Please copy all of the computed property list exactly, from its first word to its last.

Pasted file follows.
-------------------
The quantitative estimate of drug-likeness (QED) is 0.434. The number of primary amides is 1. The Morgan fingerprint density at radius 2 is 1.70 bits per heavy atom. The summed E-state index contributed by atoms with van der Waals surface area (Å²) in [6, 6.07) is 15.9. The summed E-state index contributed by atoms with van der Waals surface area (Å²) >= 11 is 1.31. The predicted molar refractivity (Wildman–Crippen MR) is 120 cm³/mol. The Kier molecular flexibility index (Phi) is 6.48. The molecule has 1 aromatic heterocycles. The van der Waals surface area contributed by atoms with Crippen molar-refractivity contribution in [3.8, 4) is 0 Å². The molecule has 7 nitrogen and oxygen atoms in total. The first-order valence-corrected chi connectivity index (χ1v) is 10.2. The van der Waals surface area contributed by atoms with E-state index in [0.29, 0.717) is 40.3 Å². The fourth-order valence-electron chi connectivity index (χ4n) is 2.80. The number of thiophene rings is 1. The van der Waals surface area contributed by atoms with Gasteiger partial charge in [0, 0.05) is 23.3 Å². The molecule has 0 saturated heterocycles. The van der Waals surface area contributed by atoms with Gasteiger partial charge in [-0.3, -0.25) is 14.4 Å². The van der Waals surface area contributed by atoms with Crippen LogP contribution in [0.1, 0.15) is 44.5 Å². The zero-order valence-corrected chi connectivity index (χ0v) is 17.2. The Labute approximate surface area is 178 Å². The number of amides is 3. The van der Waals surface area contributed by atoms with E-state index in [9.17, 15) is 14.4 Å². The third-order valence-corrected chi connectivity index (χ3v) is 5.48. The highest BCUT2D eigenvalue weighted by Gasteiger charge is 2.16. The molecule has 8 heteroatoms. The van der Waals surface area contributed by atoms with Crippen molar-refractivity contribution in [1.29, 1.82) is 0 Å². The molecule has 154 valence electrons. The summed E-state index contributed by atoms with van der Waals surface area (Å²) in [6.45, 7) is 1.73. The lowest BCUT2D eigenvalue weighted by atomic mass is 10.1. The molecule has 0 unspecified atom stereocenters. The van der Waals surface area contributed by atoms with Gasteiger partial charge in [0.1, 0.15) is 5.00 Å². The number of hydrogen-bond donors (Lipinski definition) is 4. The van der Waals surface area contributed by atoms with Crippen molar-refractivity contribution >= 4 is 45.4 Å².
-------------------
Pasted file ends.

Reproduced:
The quantitative estimate of drug-likeness (QED) is 0.434. The number of primary amides is 1. The Morgan fingerprint density at radius 2 is 1.70 bits per heavy atom. The summed E-state index contributed by atoms with van der Waals surface area (Å²) in [6, 6.07) is 15.9. The summed E-state index contributed by atoms with van der Waals surface area (Å²) >= 11 is 1.31. The predicted molar refractivity (Wildman–Crippen MR) is 120 cm³/mol. The Kier molecular flexibility index (Phi) is 6.48. The molecule has 1 aromatic heterocycles. The van der Waals surface area contributed by atoms with Crippen molar-refractivity contribution in [3.8, 4) is 0 Å². The molecule has 7 nitrogen and oxygen atoms in total. The first-order valence-corrected chi connectivity index (χ1v) is 10.2. The van der Waals surface area contributed by atoms with E-state index in [0.29, 0.717) is 40.3 Å². The fourth-order valence-electron chi connectivity index (χ4n) is 2.80. The number of thiophene rings is 1. The van der Waals surface area contributed by atoms with Gasteiger partial charge in [0, 0.05) is 23.3 Å². The molecule has 0 saturated heterocycles. The van der Waals surface area contributed by atoms with Gasteiger partial charge in [-0.3, -0.25) is 14.4 Å². The van der Waals surface area contributed by atoms with Crippen LogP contribution in [0.1, 0.15) is 44.5 Å². The zero-order valence-corrected chi connectivity index (χ0v) is 17.2. The Labute approximate surface area is 178 Å². The number of amides is 3. The van der Waals surface area contributed by atoms with E-state index in [9.17, 15) is 14.4 Å². The third-order valence-corrected chi connectivity index (χ3v) is 5.48. The highest BCUT2D eigenvalue weighted by Gasteiger charge is 2.16. The molecule has 8 heteroatoms. The van der Waals surface area contributed by atoms with Crippen molar-refractivity contribution in [1.29, 1.82) is 0 Å². The molecule has 154 valence electrons. The summed E-state index contributed by atoms with van der Waals surface area (Å²) in [6.45, 7) is 1.73. The lowest BCUT2D eigenvalue weighted by atomic mass is 10.1. The molecule has 0 unspecified atom stereocenters. The van der Waals surface area contributed by atoms with Gasteiger partial charge in [0.1, 0.15) is 5.00 Å². The number of hydrogen-bond donors (Lipinski definition) is 4. The van der Waals surface area contributed by atoms with Crippen molar-refractivity contribution >= 4 is 45.4 Å².